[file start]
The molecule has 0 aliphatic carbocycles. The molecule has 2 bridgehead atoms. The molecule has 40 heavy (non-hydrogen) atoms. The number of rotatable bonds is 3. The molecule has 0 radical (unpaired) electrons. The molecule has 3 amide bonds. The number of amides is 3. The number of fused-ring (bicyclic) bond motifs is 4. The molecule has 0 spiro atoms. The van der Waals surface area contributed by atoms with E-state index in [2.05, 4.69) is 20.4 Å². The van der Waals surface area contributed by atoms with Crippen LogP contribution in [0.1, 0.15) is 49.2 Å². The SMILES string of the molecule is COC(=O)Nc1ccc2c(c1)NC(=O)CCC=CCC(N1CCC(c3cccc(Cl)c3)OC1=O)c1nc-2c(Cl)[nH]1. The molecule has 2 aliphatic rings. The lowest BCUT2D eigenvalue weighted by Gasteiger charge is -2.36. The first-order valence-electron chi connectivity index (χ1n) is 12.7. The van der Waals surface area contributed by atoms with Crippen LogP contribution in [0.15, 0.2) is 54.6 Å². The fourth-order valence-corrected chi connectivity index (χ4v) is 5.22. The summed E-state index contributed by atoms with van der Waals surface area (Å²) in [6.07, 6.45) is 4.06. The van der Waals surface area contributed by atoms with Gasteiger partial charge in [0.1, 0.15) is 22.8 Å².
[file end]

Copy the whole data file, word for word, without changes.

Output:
The molecule has 0 aliphatic carbocycles. The molecule has 2 bridgehead atoms. The molecule has 40 heavy (non-hydrogen) atoms. The number of rotatable bonds is 3. The molecule has 0 radical (unpaired) electrons. The molecule has 3 amide bonds. The number of amides is 3. The number of fused-ring (bicyclic) bond motifs is 4. The molecule has 0 spiro atoms. The van der Waals surface area contributed by atoms with E-state index in [2.05, 4.69) is 20.4 Å². The van der Waals surface area contributed by atoms with Crippen LogP contribution in [0.1, 0.15) is 49.2 Å². The SMILES string of the molecule is COC(=O)Nc1ccc2c(c1)NC(=O)CCC=CCC(N1CCC(c3cccc(Cl)c3)OC1=O)c1nc-2c(Cl)[nH]1. The molecule has 2 aliphatic rings. The lowest BCUT2D eigenvalue weighted by Gasteiger charge is -2.36. The first-order valence-electron chi connectivity index (χ1n) is 12.7. The van der Waals surface area contributed by atoms with Crippen LogP contribution in [0.15, 0.2) is 54.6 Å². The fourth-order valence-corrected chi connectivity index (χ4v) is 5.22. The summed E-state index contributed by atoms with van der Waals surface area (Å²) in [6.07, 6.45) is 4.06. The van der Waals surface area contributed by atoms with Gasteiger partial charge in [0.1, 0.15) is 22.8 Å².